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Air-to-Water Heat-Pump Water Heater for Radiant Floor

nwfinch | Posted in Mechanicals on

I currently have a gas steam boiler and am considering removing it and switching to radiant floor heat for my first floor; but instead of a boiler, using a 83 or 119 gallon SanCO2 (Sanden/ECO2) air to water heat pump.  Although this is considered a DHW unit, the 150 F water temp is plenty for radiant heat.  The only potential issue that I foresee is that the recover time for the unit wouldn’t be able to keep up with the radiant and domestic hot water use.
I already have an infinity series carrier mini split on first floor.  Second floor would get a new ducted heat pump for bedrooms.  The goal is to finish basement so I would do about 400 sq/ft of radiant floor there and the 1st floor is another 900 sq/ft or so.

Climate zone 5.  1930 Colonial with densepacked walls, 16″ cellulose in attic, air sealed etc.

What am I missing? Any advice or criticisms are appreciated.

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Replies

  1. Paul Wiedefeld | | #1

    The Sanden option is possible, but would be crazy expensive and risky. Double check the warranty, but I don't think your climate zone would qualify (if it did, the warranty for combi systems is a fraction of DHW). If the power went out during the winter, the potable water circulated outside would be at risk of freezing and bursting. Then there's the installer familiarity - do you want your system to be the first an installer has seen or the 1000th? Ditto for emergency maintenance. All for 1300 sqft of a well insulated house with floors that a Sanden can only bring up to about 3 degrees over room temperature (8000 btu/h / (1300 sqft heated * 2 btu/sq/(surface temp - air temp)).
    With assumed access to the first floor joists, a floor ducted heat pump with electric radiant floor where it really matters would be much more reliable, probably 50%+ cheaper and more efficient too.

    1. nwfinch | | #2

      Thanks for responding Paul. What would be the difference be between another air to water heat pump in this scenario that is designed for heating? I like the Sanden due to the environmentally friendly refrigerant and positive reviews (for dhw at least.) I don't think the potable water actually circulates to the exterior either. You are certainly correct with the installation being uncommon. I do have a 1 ton mini split that services the first floor as well which would be taking on a significant portion of the heating load. I figure the unit is 6k plus another 4k in pex and materials. This wouldn't be much more than installing a natural gas combination unit. I don't want to run ductwork in the basement due to headroom concerns. That is a big driver in taking out the steam pipes and doing radiant to begin with. I appreciate any other feedback.

  2. Expert Member
    Akos | | #3

    There has been a couple of studies that looked at the Senco unit for combi heat. When used like that, the efficiency numbers for the unit was suprisingly low (bellow COP of 2 if I remember correctly).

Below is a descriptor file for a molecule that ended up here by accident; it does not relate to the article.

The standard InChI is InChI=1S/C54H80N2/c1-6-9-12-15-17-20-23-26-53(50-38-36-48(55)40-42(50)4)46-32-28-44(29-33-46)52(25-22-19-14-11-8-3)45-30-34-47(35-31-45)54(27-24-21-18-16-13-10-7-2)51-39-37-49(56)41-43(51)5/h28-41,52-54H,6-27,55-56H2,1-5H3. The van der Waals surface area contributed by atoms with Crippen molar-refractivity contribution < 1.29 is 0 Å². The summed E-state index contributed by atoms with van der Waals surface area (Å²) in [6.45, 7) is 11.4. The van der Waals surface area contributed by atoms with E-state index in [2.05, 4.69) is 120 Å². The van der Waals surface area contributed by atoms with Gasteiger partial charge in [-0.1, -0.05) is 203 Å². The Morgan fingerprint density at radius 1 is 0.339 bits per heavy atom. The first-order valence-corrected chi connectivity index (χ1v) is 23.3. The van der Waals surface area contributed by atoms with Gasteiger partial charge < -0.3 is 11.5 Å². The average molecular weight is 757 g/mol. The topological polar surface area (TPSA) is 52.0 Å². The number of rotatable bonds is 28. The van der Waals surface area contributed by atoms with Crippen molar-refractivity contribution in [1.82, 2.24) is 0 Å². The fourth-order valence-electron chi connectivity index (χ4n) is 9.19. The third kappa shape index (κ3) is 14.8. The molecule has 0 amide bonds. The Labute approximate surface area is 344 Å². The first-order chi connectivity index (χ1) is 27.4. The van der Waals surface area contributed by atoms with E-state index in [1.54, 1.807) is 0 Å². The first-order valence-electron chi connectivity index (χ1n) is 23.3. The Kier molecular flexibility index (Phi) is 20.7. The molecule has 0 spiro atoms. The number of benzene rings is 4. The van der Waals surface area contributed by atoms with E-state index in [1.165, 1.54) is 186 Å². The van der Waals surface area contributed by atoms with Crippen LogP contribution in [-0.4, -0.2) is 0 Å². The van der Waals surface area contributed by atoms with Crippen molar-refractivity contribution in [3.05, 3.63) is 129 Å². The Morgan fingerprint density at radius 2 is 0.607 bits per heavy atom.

The issue with these used for space heat is the return water temperature is too hot. CO2 heat pumps need a very large delta T to work well (this is why you need a big tank to allow for stratification). It takes pretty careful design and a lot of tweaking to get there, I doubt it is possible in a retrofit type of situation.

    Even if you do manage to design a system that works, the cost of the parts is so high that there is no ROI vs a simple resistance floor heat.

    If you want to take it on as a science project, my recommendation would be to use a glycol loop to the Sanden unit with a reverse indirect (domestic hot water runs through the heat exchanger coil not the tank) as a buffer tank and for domestic hot water. Make sure the tank is large, design your radiant for very low return water temperature and be very careful with flow rates to maintain stratification in the tank.

    It would be great that there was a single box out there that could do exactly what you are looking for (hot water plus a bit of radiant heat), unfortunately we are not there yet.

  3. Paul Wiedefeld | | #4

    It has pretty similar downsides to an air to water heat pump (complexity, rarity, cost). It’s very limited in heat output which is an additional limit. I’m pretty sure it requires heat tape for the outdoor tubing, so there’s the freeze risk, another downside. Also no warranty. I think you’re spending significantly more than $10k here on materials and installation will not be cheap. You’re not gaining warm floors. Hydronics is expensive for new houses, and scales down terribly, especially for retrofits. Likewise, a combi gas boiler would also be a terrible choice for an 8k btu load.

    What about solar + minisplit or solar + resistance? The solar needn’t be onsite either. Same environmental benefit without taking on a five figure risk.

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